INSEAD opened my eyes to CSR and social entrepreneurship.
You were already a successful entrepreneur, so why embark on an EMBA?
My five friends and I, all with engineering backgrounds, had started the company when I was just 24. Eight years later, I felt that I needed a new challenge and to learn something new as well. I was also considering selling my shares in the company and moving on which meant I’d need to know how to make an accurate valuation. Alternatively, if I stayed, I knew I’d need to understand corporate governance and strategy better, so that I could help transform our SME into something bigger and better. An EMBA seemed the perfect solution.
And why did you choose the INSEAD GEMBA in particular?
INSEAD has a fantastic reputation in Lebanon and although our business is relatively recent, it’s global with customers in over 50 different countries. It was important for me to go to an international school with a worldwide network. I didn’t apply anywhere else.
Can you explain the value of INSEAD’s diversity?
You can’t really explain the power of making genuine friendships across cultures, but it clearly makes you more tolerant and changes your perspective on the world. Our entire cohort consisted of about 50 different nationalities across the three intakes. So today, I have friends everywhere I go in the world. In December, I was in Kazakhstan for work and I had someone help me with both business and tourism. Also, during the programme, I invited a big group to Lebanon, just before the Abu Dhabi module. I think I managed to change everyone’s perceptions of my country and we partied a lot!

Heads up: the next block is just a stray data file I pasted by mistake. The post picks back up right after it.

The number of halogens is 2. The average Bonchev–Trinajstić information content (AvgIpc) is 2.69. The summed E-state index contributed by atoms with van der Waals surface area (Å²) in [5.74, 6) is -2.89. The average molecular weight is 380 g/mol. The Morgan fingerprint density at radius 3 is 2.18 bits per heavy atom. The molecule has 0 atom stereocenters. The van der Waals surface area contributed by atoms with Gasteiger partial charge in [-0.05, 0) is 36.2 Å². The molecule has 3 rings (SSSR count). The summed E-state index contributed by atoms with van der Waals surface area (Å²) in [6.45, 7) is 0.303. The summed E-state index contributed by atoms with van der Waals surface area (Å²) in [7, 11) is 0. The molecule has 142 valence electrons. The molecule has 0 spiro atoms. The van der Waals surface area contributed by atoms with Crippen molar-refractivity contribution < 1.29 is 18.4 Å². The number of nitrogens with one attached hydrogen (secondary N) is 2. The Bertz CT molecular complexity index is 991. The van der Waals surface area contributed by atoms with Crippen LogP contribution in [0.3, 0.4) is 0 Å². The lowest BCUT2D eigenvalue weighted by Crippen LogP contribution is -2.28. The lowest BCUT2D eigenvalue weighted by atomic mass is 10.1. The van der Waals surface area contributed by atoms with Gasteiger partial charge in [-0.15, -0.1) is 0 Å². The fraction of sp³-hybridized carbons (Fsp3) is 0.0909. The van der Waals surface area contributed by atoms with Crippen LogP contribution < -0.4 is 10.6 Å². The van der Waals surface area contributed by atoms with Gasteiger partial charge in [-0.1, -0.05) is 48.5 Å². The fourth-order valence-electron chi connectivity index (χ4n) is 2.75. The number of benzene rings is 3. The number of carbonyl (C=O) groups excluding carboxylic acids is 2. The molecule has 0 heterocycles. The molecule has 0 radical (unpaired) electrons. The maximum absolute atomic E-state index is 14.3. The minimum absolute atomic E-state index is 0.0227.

Can you describe the classroom learning?
It’s a special mixture of the professors’ knowledge and 40 other people’s experiences. The professors had incredibly innovative ways of teaching. We learnt statistics by using different-coloured smarties or the dramatic performance we put on during the communications course. They knew how to manage a class where everyone had a different background and were experts at getting everyone to contribute.
Is there one experience that has particularly stayed with you?
Every time we have a board meeting, I pretend that I’m Professor Kevin Kaiser asking:
“Is this a value-creating investment or will it destroy value?”
Are you still in touch with your classmates?
Yes! We’ve already had several reunions in just one year, including a safari in South Africa, a weekend in Paris, a trip to Copenhagen and meeting up in London. From time to time, I also receive calls from classmates who have entrepreneurial ideas and would like to brainstorm and discuss them.
Where do you see yourself in ten years’ time?
I think I’ll probably be elsewhere, even if I’m still on the board of directors of INVIGO. I may have started another company, advising other entrepreneurs, or I may be involved in some kind of social entrepreneurship. I haven’t found the idea yet, but INSEAD opened my eyes to CSR and social entrepreneurship. I believe that once you have the means, you should contribute more to society. And the experience of our GEMBA class sponsoring a school in Ethiopia made an impact on me.
What advice do you have for future applicants?
In fact, my brother will probably apply, so I’m already advising him. I’ve told him that the GEMBA is very demanding in terms of time, but the unique mix of fun, friendship, knowledge and cultural diversity is life-changing.